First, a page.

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Particulars of Christianity:
309 Baptisms


Survey 2: Baptism from Romans to Revelation

Preface for Baptisms Article Series
Baptisms: Introduction and Historical Background
Original Proclamations about Baptism
Two Baptisms Occurring Separately
Baptizo: Two Baptisms, One Greek Word
Synonymous Phrases: Baptism in the Holy Spirit
Water Baptism in Jesus' Name
No Record of Paul's Water Baptism
Is Baptism Essential to Salvation?
Acts 1: Parallel Account of the Great Commission
Necessity of Water Baptism: 3 Common Arguments
Survey 1: Baptisms in Acts
The Baptism of Crispus (and Assuming Evidence)
Survey 2: Baptism from Romans to Revelation
Baptism and Hebrews 10:22
Conclusions: When and How Are We Reborn?
Survey 3: Baptism and the Ante-Nicene Authors
Closing: Water Baptism for the Right Reasons



As we said earlier, the King James uses 7 derivatives of the word "baptism" in the entire New Testament (not including references to John the Baptist himself). These 7 derivatives are: baptism, baptisms, baptized, baptize, baptizing, baptizeth, and baptizest.

Of these 7, "baptizeth" occurs only twice. Both times it is found in John. "Baptizing" only occurs 4 times, once in Matthew and 3 times in John. And "baptizest" occurs once. It can also be found in John. Since this portion of our study focuses on post-resurrection baptisms, only the derivatives baptism, baptized, baptize, and baptisms are relevant to this portion of our study.

Altogether, these 4 derivatives occur a total of 18 times (15 verses) in the New Testament after Acts. 2 of these derivatives only occur 1 time each. Since they are the shortest, we'll cover them first.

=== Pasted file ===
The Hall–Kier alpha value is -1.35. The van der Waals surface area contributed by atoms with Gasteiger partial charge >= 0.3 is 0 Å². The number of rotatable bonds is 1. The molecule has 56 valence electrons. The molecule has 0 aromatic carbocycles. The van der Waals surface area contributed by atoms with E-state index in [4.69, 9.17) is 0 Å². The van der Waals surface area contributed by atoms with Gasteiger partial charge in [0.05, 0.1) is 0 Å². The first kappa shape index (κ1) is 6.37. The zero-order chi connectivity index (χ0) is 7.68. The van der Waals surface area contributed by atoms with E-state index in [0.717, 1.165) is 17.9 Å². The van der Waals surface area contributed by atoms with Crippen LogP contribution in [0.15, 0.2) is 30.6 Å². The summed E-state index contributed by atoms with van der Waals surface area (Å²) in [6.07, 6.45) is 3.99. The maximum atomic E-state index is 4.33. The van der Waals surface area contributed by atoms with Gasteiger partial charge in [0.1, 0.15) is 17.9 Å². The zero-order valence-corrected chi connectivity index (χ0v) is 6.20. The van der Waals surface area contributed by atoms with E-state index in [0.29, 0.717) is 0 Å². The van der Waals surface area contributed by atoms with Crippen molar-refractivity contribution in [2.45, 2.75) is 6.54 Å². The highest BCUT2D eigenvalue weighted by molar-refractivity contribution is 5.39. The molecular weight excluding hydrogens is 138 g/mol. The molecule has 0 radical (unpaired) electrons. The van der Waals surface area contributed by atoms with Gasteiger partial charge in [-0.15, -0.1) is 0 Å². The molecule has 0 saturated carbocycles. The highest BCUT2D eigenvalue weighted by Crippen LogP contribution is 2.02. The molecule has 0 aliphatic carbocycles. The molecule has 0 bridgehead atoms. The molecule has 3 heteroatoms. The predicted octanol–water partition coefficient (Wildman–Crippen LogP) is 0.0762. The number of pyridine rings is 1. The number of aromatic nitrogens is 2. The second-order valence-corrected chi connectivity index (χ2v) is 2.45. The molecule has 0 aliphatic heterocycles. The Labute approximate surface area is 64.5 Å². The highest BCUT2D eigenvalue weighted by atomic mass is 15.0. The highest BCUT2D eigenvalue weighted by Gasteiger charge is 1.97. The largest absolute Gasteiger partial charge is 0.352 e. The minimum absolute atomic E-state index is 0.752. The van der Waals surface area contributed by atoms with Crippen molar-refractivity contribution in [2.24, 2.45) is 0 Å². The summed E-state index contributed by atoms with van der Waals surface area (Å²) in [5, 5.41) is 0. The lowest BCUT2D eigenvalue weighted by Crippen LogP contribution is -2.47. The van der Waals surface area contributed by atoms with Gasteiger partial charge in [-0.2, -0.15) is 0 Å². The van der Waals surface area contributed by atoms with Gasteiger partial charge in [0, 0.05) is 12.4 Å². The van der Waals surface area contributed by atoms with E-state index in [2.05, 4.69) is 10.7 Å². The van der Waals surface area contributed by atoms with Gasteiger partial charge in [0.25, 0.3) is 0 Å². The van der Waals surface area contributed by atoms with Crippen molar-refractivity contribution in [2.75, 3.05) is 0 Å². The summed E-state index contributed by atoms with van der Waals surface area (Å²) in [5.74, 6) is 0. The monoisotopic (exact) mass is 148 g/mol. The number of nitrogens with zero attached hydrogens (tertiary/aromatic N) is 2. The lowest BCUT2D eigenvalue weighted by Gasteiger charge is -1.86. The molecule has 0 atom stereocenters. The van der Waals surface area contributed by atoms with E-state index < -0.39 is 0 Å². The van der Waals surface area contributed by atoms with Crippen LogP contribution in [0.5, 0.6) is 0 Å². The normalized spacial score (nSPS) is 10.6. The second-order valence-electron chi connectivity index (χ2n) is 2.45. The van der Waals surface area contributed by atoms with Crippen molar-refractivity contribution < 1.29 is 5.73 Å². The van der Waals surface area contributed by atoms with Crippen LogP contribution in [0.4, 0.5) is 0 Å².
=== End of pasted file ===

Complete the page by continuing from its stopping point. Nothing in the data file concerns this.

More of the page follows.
The terms "baptisms" can be found in Hebrews 6:2.

Hebrews 6:2 Of the doctrine of baptisms, and of laying on of hands, and of resurrection of the dead, and of eternal judgment.

We have covered this verse in depth earlier. At this point we will only recap our previous findings. Since "baptisms" here is plural, what baptisms is the author talking about? We have already demonstrated that there were only two, baptism with water and baptism with the Holy Spirit.

Does the mention of "baptisms" plural indicate that both were considered essential to the life of every believer? No. It simply means that there was teaching regarding both forms of baptism probably including how each should be practiced and their respective level of significance in the life of the believer. For example, this study is attempting to teach about both forms of baptism even though it is concluding that only one form is essential to every believer. And we know from Ephesians 4, which we will cover shortly, that according to scripture only one baptism is essential.

So, Hebrews 6 does not tell us which form of baptism was essential to the life of every believer. Nor does it tell us which baptism was commanded by Christ Jesus in the Great Commission found in Matthew 28 and Mark 16.

Our next word is "baptize." Like "baptisms," "baptize" occurs only one time in the New Testament after the book of Acts. It can be found in 1 Corinthians 1.